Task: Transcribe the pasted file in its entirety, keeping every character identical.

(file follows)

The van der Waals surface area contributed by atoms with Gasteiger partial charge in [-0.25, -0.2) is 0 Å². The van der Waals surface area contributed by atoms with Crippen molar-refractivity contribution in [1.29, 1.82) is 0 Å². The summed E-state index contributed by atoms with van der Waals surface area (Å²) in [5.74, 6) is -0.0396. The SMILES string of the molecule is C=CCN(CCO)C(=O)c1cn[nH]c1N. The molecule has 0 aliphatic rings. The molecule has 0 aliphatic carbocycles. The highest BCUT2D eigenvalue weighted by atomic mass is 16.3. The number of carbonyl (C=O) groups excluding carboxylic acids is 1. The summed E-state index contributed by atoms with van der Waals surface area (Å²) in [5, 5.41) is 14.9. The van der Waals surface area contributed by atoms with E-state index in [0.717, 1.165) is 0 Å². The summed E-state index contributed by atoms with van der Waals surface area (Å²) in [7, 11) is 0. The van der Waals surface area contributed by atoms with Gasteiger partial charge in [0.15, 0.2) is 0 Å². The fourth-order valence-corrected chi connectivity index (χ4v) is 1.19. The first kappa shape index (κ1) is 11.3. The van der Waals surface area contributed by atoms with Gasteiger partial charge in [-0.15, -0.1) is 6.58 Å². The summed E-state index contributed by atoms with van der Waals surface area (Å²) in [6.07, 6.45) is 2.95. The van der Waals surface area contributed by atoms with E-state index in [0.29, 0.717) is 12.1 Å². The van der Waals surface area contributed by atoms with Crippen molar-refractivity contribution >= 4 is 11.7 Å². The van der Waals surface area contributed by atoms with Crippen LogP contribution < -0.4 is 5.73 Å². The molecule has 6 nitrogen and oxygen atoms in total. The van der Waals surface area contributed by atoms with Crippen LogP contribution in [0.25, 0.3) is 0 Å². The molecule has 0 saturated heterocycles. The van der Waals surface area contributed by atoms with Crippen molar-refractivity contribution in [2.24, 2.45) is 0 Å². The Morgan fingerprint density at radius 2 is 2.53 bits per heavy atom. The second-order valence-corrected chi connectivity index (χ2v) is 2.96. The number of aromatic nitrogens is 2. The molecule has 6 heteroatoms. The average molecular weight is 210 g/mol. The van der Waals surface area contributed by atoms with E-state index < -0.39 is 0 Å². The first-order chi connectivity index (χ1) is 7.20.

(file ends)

The van der Waals surface area contributed by atoms with Gasteiger partial charge in [-0.25, -0.2) is 0 Å². The van der Waals surface area contributed by atoms with Crippen molar-refractivity contribution in [1.29, 1.82) is 0 Å². The summed E-state index contributed by atoms with van der Waals surface area (Å²) in [5.74, 6) is -0.0396. The SMILES string of the molecule is C=CCN(CCO)C(=O)c1cn[nH]c1N. The molecule has 0 aliphatic rings. The molecule has 0 aliphatic carbocycles. The highest BCUT2D eigenvalue weighted by atomic mass is 16.3. The number of carbonyl (C=O) groups excluding carboxylic acids is 1. The summed E-state index contributed by atoms with van der Waals surface area (Å²) in [5, 5.41) is 14.9. The van der Waals surface area contributed by atoms with E-state index in [0.717, 1.165) is 0 Å². The summed E-state index contributed by atoms with van der Waals surface area (Å²) in [7, 11) is 0. The van der Waals surface area contributed by atoms with Gasteiger partial charge in [0.15, 0.2) is 0 Å². The fourth-order valence-corrected chi connectivity index (χ4v) is 1.19. The first kappa shape index (κ1) is 11.3. The van der Waals surface area contributed by atoms with Gasteiger partial charge in [-0.15, -0.1) is 6.58 Å². The summed E-state index contributed by atoms with van der Waals surface area (Å²) in [6.07, 6.45) is 2.95. The van der Waals surface area contributed by atoms with E-state index in [0.29, 0.717) is 12.1 Å². The van der Waals surface area contributed by atoms with Crippen molar-refractivity contribution >= 4 is 11.7 Å². The van der Waals surface area contributed by atoms with Crippen LogP contribution < -0.4 is 5.73 Å². The molecule has 6 nitrogen and oxygen atoms in total. The van der Waals surface area contributed by atoms with Crippen LogP contribution in [0.25, 0.3) is 0 Å². The molecule has 0 saturated heterocycles. The van der Waals surface area contributed by atoms with Crippen molar-refractivity contribution in [2.24, 2.45) is 0 Å². The Morgan fingerprint density at radius 2 is 2.53 bits per heavy atom. The second-order valence-corrected chi connectivity index (χ2v) is 2.96. The number of aromatic nitrogens is 2. The molecule has 6 heteroatoms. The average molecular weight is 210 g/mol. The van der Waals surface area contributed by atoms with E-state index < -0.39 is 0 Å². The first-order chi connectivity index (χ1) is 7.20.